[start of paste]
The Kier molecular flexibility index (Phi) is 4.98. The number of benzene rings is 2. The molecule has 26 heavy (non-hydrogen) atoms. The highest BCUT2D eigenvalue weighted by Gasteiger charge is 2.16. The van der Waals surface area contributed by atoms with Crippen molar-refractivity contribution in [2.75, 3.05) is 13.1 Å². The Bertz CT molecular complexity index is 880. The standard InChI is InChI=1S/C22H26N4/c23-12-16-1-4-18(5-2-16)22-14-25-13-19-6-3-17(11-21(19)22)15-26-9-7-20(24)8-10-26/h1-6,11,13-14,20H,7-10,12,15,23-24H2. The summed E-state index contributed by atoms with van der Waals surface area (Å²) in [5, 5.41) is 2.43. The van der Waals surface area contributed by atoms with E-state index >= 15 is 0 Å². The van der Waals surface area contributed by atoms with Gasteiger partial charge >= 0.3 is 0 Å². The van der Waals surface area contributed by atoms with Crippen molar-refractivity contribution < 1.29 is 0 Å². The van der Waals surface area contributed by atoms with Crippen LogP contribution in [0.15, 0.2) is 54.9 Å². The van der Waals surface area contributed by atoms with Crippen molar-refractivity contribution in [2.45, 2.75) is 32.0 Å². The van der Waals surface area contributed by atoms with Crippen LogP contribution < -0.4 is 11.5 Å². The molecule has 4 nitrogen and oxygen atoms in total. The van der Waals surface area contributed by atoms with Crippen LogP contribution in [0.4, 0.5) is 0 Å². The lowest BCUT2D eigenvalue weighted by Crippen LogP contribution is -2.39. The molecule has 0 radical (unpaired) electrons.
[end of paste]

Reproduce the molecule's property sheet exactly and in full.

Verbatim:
The Kier molecular flexibility index (Phi) is 4.98. The number of benzene rings is 2. The molecule has 26 heavy (non-hydrogen) atoms. The highest BCUT2D eigenvalue weighted by Gasteiger charge is 2.16. The van der Waals surface area contributed by atoms with Crippen molar-refractivity contribution in [2.75, 3.05) is 13.1 Å². The Bertz CT molecular complexity index is 880. The standard InChI is InChI=1S/C22H26N4/c23-12-16-1-4-18(5-2-16)22-14-25-13-19-6-3-17(11-21(19)22)15-26-9-7-20(24)8-10-26/h1-6,11,13-14,20H,7-10,12,15,23-24H2. The summed E-state index contributed by atoms with van der Waals surface area (Å²) in [5, 5.41) is 2.43. The van der Waals surface area contributed by atoms with E-state index >= 15 is 0 Å². The van der Waals surface area contributed by atoms with Gasteiger partial charge >= 0.3 is 0 Å². The van der Waals surface area contributed by atoms with Crippen molar-refractivity contribution < 1.29 is 0 Å². The van der Waals surface area contributed by atoms with Crippen LogP contribution in [0.15, 0.2) is 54.9 Å². The van der Waals surface area contributed by atoms with Crippen molar-refractivity contribution in [2.45, 2.75) is 32.0 Å². The van der Waals surface area contributed by atoms with Crippen LogP contribution < -0.4 is 11.5 Å². The molecule has 4 nitrogen and oxygen atoms in total. The van der Waals surface area contributed by atoms with Crippen LogP contribution in [0.4, 0.5) is 0 Å². The lowest BCUT2D eigenvalue weighted by Crippen LogP contribution is -2.39. The molecule has 0 radical (unpaired) electrons.